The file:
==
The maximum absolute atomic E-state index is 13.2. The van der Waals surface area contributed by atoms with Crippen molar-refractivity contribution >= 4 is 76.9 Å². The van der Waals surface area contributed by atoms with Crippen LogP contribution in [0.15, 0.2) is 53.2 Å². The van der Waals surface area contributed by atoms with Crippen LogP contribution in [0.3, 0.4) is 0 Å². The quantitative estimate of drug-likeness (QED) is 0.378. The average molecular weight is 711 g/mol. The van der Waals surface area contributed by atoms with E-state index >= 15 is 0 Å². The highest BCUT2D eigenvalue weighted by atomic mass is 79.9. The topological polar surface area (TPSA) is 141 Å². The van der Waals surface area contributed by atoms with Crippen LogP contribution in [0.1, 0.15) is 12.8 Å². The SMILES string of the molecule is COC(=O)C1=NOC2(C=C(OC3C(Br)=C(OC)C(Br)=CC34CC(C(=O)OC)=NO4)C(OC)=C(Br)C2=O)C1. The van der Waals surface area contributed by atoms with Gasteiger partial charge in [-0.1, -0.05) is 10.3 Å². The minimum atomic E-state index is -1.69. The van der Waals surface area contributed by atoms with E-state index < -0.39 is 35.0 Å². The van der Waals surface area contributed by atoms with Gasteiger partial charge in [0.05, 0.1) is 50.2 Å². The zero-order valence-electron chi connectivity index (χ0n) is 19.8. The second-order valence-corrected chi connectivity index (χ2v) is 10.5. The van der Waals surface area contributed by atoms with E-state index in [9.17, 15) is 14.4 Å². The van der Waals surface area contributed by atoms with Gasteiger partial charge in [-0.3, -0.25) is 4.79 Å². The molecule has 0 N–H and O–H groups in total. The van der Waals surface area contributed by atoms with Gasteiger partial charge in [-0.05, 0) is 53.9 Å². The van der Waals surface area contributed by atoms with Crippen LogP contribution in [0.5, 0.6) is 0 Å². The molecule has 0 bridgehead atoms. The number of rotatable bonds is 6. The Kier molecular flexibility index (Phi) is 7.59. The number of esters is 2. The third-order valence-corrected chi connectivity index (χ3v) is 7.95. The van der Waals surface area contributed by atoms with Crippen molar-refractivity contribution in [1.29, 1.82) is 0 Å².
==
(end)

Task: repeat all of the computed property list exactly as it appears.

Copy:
The maximum absolute atomic E-state index is 13.2. The van der Waals surface area contributed by atoms with Crippen molar-refractivity contribution >= 4 is 76.9 Å². The van der Waals surface area contributed by atoms with Crippen LogP contribution in [0.15, 0.2) is 53.2 Å². The van der Waals surface area contributed by atoms with Crippen LogP contribution in [0.3, 0.4) is 0 Å². The quantitative estimate of drug-likeness (QED) is 0.378. The average molecular weight is 711 g/mol. The van der Waals surface area contributed by atoms with E-state index >= 15 is 0 Å². The highest BCUT2D eigenvalue weighted by atomic mass is 79.9. The topological polar surface area (TPSA) is 141 Å². The van der Waals surface area contributed by atoms with Crippen LogP contribution in [0.1, 0.15) is 12.8 Å². The SMILES string of the molecule is COC(=O)C1=NOC2(C=C(OC3C(Br)=C(OC)C(Br)=CC34CC(C(=O)OC)=NO4)C(OC)=C(Br)C2=O)C1. The van der Waals surface area contributed by atoms with Gasteiger partial charge in [-0.1, -0.05) is 10.3 Å². The minimum atomic E-state index is -1.69. The van der Waals surface area contributed by atoms with E-state index < -0.39 is 35.0 Å². The van der Waals surface area contributed by atoms with Gasteiger partial charge in [0.05, 0.1) is 50.2 Å². The zero-order valence-electron chi connectivity index (χ0n) is 19.8. The second-order valence-corrected chi connectivity index (χ2v) is 10.5. The van der Waals surface area contributed by atoms with E-state index in [9.17, 15) is 14.4 Å². The van der Waals surface area contributed by atoms with Gasteiger partial charge in [-0.3, -0.25) is 4.79 Å². The molecule has 0 N–H and O–H groups in total. The van der Waals surface area contributed by atoms with Gasteiger partial charge in [-0.05, 0) is 53.9 Å². The van der Waals surface area contributed by atoms with Crippen LogP contribution in [0.5, 0.6) is 0 Å². The molecule has 0 bridgehead atoms. The number of rotatable bonds is 6. The Kier molecular flexibility index (Phi) is 7.59. The number of esters is 2. The third-order valence-corrected chi connectivity index (χ3v) is 7.95. The van der Waals surface area contributed by atoms with Crippen molar-refractivity contribution in [1.29, 1.82) is 0 Å².